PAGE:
Poetry, Politics, and the Mail; or, Fishing Without a License

Why does anyone want to be a poet, and what events of chance make it possible? “It’s more original being a postman,” Pablo advises Mario.

There’s something wrong with Mario. He’s a fisherman allergic to boats and the sea. So he takes a public servant job; he becomes a postman. But not just any postman. He’s the personal postman to Pablo Neruda at the time of the Chilean statesman-poet’s exile.

Mario comes to poetry by accident, inspired not by poetic works but by desire for the women he hopes to attract and impress by simply being a poet. This is not so unusual; men do all sorts of silly things for the same reason, and Mario has seen that most of Pablo’s letters are from women and concludes they are amorous admirers of the poet.

“It began as a mistake,” Bukowski’s Chinaski explains of his becoming a postman in the first line of Post Office, his novel about his experiences working postal jobs in the waning of post-WWII Los Angeles. Chinaski begins enthusiastically, thinking, like Mario, there might be women in his future.

“This is the job for me, oh yes yes yes,” chirps Chinaski. Except that things don’t work out as expected. Just like Mario, Chinaski “didn’t even have a uniform, just a cap,” perhaps the first sign Chinaski would reject postal grace. He comes and goes in a kind of anti-route, and one imagines him chucking the letters, bills, and adverts and delivering instead poems like fish lures to casually selected homes.

Indeed, “poets can do a lot of damage to people,” the politician Di Cosimo cautions Mario. Yes, and it’s no accident. The local politicians have been promising water for the island residents with every new election, only to renege once elected. The poet promises water, too.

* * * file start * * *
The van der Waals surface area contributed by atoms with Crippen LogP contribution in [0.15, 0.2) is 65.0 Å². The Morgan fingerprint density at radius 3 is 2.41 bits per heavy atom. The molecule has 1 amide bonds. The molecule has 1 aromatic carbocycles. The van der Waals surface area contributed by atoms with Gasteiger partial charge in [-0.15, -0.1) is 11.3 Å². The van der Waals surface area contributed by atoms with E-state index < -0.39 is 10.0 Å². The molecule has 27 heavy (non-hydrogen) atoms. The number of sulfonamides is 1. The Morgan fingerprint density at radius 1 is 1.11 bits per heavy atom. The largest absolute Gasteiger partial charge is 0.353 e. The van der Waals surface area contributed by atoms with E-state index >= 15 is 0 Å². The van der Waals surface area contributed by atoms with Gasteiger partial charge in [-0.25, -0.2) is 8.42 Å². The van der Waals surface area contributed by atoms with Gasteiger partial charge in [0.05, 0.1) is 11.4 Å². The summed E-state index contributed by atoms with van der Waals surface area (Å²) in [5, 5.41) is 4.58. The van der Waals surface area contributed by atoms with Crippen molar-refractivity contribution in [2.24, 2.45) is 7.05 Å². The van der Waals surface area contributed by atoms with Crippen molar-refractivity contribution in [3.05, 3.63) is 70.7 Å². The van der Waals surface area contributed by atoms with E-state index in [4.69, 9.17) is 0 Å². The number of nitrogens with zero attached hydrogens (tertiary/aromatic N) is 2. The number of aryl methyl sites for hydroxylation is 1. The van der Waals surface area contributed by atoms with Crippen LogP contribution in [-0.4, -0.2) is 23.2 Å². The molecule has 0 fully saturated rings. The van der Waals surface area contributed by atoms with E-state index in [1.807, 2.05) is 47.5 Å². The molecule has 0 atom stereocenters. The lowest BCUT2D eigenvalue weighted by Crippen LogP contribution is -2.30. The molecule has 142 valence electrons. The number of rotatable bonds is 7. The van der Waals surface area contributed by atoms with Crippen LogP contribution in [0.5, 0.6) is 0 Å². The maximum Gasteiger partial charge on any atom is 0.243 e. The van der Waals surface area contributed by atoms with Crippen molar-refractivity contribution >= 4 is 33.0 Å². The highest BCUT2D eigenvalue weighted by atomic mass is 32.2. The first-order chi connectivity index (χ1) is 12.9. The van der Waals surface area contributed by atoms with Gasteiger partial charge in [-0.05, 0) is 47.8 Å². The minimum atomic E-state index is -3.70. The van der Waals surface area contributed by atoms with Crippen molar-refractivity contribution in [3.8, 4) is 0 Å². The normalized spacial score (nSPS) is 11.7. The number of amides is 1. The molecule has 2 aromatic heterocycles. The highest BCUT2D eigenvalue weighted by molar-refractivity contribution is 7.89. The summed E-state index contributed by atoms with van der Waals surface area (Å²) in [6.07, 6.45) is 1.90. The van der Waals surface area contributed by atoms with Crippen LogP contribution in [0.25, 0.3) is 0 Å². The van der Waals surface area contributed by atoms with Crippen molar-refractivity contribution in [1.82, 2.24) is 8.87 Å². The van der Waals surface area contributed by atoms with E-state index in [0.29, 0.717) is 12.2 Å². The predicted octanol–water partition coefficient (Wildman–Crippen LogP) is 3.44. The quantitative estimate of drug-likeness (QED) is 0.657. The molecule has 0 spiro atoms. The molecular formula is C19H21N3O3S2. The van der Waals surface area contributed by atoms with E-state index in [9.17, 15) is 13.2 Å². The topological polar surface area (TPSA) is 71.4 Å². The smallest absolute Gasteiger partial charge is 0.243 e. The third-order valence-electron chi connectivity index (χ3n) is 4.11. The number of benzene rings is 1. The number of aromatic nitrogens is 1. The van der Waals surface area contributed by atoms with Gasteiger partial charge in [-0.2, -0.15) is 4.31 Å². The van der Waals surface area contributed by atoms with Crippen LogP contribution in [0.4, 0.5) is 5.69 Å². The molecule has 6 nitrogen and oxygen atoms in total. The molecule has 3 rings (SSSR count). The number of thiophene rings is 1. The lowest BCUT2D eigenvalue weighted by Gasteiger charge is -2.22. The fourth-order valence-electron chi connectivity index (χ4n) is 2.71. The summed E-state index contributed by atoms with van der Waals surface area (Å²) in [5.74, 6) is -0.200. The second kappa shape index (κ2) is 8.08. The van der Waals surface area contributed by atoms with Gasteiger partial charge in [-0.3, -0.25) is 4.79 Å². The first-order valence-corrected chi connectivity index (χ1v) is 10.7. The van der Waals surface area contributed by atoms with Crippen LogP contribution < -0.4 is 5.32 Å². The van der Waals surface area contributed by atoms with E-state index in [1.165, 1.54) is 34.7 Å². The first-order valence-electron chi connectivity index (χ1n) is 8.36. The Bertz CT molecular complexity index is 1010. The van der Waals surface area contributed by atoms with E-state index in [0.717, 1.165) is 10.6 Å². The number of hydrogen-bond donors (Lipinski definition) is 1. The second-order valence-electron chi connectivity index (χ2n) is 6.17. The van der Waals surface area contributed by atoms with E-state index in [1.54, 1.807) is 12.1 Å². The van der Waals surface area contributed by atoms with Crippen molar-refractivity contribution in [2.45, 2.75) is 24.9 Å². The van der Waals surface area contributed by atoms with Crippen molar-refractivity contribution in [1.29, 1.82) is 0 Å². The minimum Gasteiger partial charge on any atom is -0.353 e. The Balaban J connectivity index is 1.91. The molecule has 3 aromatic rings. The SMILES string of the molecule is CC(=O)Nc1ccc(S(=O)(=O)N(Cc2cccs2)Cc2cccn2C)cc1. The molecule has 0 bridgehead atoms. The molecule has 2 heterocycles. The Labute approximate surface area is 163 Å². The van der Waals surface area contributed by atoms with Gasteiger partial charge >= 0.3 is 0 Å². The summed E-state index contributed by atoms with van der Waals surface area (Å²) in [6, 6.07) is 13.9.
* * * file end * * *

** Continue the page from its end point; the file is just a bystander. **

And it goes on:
“Mail, over any length of time,” poet Charles Olson said in his The Post Office: A Memoir of His Father, “will tell secrets a neighbor could not guess. Nor do I mean the reading of postcards or the ‘lamping’ of letters. Nor what a man hears over coffee. Or that a man’s mail does not always come to his house, or a woman’s either. It lies more in the manner in which people look for, ask for, receive their mail. And talk about it.” We begin to see where Olson got his penchant for writing poetry. The postal bosses disliked Olson’s father for his strong work ethic and his union activity, and they tormented him until the route inspector finished him off, and he dies like a dead letter his son spends a lifetime searching for.

Of the three, the only one who gets free is Chinaski, who wakes up alive to write a novel.

The brick that’s pulled from Mario’s wall and explains his fall is his ability to read, unusual on the dry island, and explains the accident that follows: his winning poem prized by the communists who invite him to read at the political rally that erupts into a riot where he’s trampled and killed, a poet of the people, his paper dissipated under panicked feet, for every poem is a fish caught without a license.

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